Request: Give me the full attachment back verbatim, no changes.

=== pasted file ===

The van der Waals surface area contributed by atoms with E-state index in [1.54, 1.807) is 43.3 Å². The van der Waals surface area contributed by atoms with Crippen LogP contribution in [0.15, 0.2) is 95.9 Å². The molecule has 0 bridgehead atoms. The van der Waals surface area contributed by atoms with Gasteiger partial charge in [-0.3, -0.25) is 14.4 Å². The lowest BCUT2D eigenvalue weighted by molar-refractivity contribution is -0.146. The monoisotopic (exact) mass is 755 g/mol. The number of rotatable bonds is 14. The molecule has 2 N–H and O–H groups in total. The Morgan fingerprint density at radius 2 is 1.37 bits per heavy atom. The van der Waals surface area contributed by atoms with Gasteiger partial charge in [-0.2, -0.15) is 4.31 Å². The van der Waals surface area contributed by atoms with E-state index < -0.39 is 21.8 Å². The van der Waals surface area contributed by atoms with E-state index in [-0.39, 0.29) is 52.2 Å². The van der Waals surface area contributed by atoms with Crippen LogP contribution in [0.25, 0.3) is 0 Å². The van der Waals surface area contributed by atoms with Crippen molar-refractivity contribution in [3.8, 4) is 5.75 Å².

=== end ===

The van der Waals surface area contributed by atoms with E-state index in [1.54, 1.807) is 43.3 Å². The van der Waals surface area contributed by atoms with Crippen LogP contribution in [0.15, 0.2) is 95.9 Å². The molecule has 0 bridgehead atoms. The van der Waals surface area contributed by atoms with Gasteiger partial charge in [-0.3, -0.25) is 14.4 Å². The lowest BCUT2D eigenvalue weighted by molar-refractivity contribution is -0.146. The monoisotopic (exact) mass is 755 g/mol. The number of rotatable bonds is 14. The molecule has 2 N–H and O–H groups in total. The Morgan fingerprint density at radius 2 is 1.37 bits per heavy atom. The van der Waals surface area contributed by atoms with Gasteiger partial charge in [-0.2, -0.15) is 4.31 Å². The van der Waals surface area contributed by atoms with E-state index < -0.39 is 21.8 Å². The van der Waals surface area contributed by atoms with E-state index in [-0.39, 0.29) is 52.2 Å². The van der Waals surface area contributed by atoms with Crippen LogP contribution in [0.25, 0.3) is 0 Å². The van der Waals surface area contributed by atoms with Crippen molar-refractivity contribution in [3.8, 4) is 5.75 Å².